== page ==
The closure of Readings leaves the Embassy as the only big cinema in the Wellington CBD, with 700 seats in its main auditorium. It also has two small cinemas, and the Lighthouse in Cuba Street has three small cinemas. In the suburbs, the state-of-the-art Roxy in Miramar has two screens (164 seats and 55 seats), the Empire in Island Bay also has two, and the Penthouse in Brooklyn has two mid-size cinemas (167 and 168 seats) one smaller one (66 seats) and one tiny one with 30 seats. There are ten cinemas in the Reading complex (total capacity 2190 in auditoriums ranging from 123 to 486 seats) that is now closed.


  1. Blacklight, 5. January 2019, 12:29

    I feel so sorry for the team at Reading Courtenay after a great comeback, and being a great NZIFF venue this year, they’re confounded again. What a bugger. Hope this is short-lived as we have a screen shortage now! [via twitter]

  2. Alana, 5. January 2019, 22:36

    I agree with Blacklight – terrible for all the people working there who may now be jobless. We’ve lost the Paramount (after 100 years!) through neglect, and so many more around town. The Roxy and the Penthouse are good venues but out of the CBD.

  3. City Lad, 6. January 2019, 12:14

    The Embassy Theatre Trust established in 1997 purchased the Embassy Theatre on Kent Terrace from Brierley Investments Ltd. Brierley had intended making this the headquarters for NZ Ballet. Now council owned and earthquake strengthened, the Embassy’s future is assured. Perhaps Reading Cinemas in Courtenay Place are struggling to survive due to their frequent vacant retail space and having too many cinemas. It’s concerning for this sudden evacuation notice being given to their tenants and the public. An explanation is required.

  4. Mrs Paranoid, 6. January 2019, 17:08

    Close NZ now. 100% earthquake risk somewhere sometime.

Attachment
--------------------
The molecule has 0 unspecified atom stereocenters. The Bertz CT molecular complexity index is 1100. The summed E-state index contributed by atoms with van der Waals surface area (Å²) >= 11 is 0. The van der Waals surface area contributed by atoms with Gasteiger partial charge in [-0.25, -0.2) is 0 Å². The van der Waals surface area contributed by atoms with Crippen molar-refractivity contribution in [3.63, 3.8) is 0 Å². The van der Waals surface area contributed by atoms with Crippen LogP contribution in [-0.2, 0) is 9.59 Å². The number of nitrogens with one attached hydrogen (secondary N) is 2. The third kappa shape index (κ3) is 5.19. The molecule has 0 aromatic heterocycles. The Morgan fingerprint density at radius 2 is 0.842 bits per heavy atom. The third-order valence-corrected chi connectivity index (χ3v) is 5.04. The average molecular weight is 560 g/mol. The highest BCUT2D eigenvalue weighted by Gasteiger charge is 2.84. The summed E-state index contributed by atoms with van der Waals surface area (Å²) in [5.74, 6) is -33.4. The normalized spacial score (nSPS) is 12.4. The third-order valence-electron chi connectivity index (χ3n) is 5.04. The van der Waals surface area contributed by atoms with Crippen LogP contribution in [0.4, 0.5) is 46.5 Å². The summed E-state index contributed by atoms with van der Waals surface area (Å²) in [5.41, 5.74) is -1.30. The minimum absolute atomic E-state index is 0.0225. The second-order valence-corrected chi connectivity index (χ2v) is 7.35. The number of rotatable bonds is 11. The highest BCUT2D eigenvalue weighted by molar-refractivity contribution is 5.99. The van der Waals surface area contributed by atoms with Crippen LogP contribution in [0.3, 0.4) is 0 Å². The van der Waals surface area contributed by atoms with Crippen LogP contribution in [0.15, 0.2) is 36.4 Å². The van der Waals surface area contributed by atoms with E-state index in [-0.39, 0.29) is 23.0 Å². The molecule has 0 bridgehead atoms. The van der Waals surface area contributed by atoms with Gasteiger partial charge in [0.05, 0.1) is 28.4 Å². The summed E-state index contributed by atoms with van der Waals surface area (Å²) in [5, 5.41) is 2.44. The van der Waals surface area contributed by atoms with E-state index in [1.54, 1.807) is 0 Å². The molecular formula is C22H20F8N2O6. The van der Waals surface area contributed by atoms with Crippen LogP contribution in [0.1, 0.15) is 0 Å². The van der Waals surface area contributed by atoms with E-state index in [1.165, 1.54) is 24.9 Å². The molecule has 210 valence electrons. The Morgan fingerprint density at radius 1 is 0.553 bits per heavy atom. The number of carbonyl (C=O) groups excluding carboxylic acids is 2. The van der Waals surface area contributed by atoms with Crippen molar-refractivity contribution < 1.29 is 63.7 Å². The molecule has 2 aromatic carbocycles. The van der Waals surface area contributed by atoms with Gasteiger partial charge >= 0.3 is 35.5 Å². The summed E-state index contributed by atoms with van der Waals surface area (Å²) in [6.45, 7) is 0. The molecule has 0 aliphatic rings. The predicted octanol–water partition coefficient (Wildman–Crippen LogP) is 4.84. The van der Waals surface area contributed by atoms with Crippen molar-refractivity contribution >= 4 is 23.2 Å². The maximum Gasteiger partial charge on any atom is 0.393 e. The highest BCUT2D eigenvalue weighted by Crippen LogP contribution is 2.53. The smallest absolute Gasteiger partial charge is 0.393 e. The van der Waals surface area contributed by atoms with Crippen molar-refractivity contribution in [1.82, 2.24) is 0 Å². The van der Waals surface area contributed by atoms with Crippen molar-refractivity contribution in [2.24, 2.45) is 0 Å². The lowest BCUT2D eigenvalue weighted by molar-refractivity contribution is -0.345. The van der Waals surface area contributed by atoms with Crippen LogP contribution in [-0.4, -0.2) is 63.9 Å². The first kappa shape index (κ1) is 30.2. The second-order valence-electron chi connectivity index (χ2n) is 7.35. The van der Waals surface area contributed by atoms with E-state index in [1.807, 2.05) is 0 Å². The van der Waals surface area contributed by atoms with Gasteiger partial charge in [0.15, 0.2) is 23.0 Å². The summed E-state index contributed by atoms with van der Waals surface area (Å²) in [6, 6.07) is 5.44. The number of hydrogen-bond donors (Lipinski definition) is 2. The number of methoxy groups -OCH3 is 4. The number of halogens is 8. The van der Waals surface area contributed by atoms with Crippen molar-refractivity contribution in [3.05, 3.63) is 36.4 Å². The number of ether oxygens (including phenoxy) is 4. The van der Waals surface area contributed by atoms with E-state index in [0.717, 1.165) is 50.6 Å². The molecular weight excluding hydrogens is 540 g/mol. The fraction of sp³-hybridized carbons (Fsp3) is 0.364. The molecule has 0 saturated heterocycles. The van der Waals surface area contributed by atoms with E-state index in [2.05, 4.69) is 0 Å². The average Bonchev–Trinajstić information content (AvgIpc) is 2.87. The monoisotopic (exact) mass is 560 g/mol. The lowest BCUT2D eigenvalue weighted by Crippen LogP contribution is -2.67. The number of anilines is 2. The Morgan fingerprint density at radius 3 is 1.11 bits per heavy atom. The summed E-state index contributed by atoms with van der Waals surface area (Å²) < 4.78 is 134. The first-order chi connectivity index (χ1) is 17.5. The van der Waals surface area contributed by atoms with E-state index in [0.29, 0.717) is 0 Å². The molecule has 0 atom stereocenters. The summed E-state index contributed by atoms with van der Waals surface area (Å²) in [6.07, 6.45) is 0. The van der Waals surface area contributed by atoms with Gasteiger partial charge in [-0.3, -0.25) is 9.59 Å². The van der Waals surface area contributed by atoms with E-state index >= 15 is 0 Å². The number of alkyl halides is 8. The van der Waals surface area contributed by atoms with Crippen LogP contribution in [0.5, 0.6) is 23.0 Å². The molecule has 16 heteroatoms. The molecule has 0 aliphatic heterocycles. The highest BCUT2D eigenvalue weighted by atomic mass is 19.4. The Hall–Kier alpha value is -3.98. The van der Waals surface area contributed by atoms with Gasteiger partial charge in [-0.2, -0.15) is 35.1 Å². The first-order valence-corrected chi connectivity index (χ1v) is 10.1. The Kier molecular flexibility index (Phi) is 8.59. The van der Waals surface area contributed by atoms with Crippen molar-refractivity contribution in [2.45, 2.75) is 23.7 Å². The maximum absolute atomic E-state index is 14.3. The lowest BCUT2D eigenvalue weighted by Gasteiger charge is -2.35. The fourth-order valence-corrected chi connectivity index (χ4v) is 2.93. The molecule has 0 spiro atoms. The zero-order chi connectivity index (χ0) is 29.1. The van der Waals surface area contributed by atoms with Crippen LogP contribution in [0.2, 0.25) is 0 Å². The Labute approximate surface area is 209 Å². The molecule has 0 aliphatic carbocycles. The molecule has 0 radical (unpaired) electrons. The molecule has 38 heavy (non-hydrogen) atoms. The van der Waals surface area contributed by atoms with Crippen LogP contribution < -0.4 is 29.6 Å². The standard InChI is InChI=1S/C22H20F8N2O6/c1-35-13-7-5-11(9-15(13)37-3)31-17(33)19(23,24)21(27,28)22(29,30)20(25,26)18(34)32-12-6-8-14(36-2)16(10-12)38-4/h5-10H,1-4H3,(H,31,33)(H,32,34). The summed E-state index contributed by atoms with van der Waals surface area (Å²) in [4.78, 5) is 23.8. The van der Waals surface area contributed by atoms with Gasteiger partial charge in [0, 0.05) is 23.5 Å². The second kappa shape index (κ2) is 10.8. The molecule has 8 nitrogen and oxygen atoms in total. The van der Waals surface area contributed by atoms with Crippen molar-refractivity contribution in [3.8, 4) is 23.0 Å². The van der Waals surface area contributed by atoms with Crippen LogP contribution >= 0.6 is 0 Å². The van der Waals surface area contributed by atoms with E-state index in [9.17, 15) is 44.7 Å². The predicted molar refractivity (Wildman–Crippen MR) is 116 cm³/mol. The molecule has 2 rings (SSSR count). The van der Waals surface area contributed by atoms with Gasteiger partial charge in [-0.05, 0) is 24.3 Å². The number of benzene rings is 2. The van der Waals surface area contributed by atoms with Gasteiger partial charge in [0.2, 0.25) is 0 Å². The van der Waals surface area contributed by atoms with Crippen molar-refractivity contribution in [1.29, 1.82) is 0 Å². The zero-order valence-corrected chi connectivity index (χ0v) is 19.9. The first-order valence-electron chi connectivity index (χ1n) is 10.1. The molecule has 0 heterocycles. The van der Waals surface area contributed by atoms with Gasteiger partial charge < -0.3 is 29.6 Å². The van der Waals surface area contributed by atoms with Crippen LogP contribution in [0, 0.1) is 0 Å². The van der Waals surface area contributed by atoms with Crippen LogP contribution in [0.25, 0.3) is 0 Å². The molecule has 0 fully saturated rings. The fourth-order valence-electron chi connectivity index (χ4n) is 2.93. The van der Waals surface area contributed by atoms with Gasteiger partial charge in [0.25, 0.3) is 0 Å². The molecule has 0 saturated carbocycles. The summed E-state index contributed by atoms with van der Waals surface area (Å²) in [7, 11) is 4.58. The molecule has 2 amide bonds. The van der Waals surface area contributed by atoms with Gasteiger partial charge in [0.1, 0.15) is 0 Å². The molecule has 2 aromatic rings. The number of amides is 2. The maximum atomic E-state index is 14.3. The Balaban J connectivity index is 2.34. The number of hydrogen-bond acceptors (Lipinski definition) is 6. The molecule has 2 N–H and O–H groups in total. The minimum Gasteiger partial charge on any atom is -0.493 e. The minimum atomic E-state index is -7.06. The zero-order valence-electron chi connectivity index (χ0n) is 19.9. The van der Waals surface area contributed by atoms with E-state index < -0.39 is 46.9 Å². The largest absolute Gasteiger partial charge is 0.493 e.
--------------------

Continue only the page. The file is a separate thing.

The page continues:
5. Iona Pannett, 6. January 2019, 21:45

    WCC will be working with the owners of Courtenay Central to get it open again as soon as possible. Hard on the small business owners but public safety is critical. [via twitter]

  6. Heidi P, 7. January 2019, 7:09

    You cannot offer or provide public safety in the event of a big earthquake, so all this carry on is nonsense.

  7. Anabel, 7. January 2019, 8:26

    But Iona, public safety is not guaranteed and cannot be provided by the WCC in the event of earthquakes or natural disasters. So closing businesses is mistaken or what we call “wrong action”.

  8. Traveller, 10. January 2019, 19:18

    The city council’s remarks today seem to be trying to downplay a very serious situation.

  9. Andrew, 10. January 2019, 22:42

    Seems fitting. Remember the ‘open for business’ remark after the Kaikoura earthquake?

  10. Daily Pnut, 11. January 2019, 6:27

    Sounds bogus – the WCC claims the building is unsafe and at the same time says the footpath outside the building would not be closed. It’s either safe or unsafe it can’t be both.
    Not one building may perform at an unacceptable level during a major earthquake. It’s a fact the WCC is conveniently ignoring while running their silly scheme.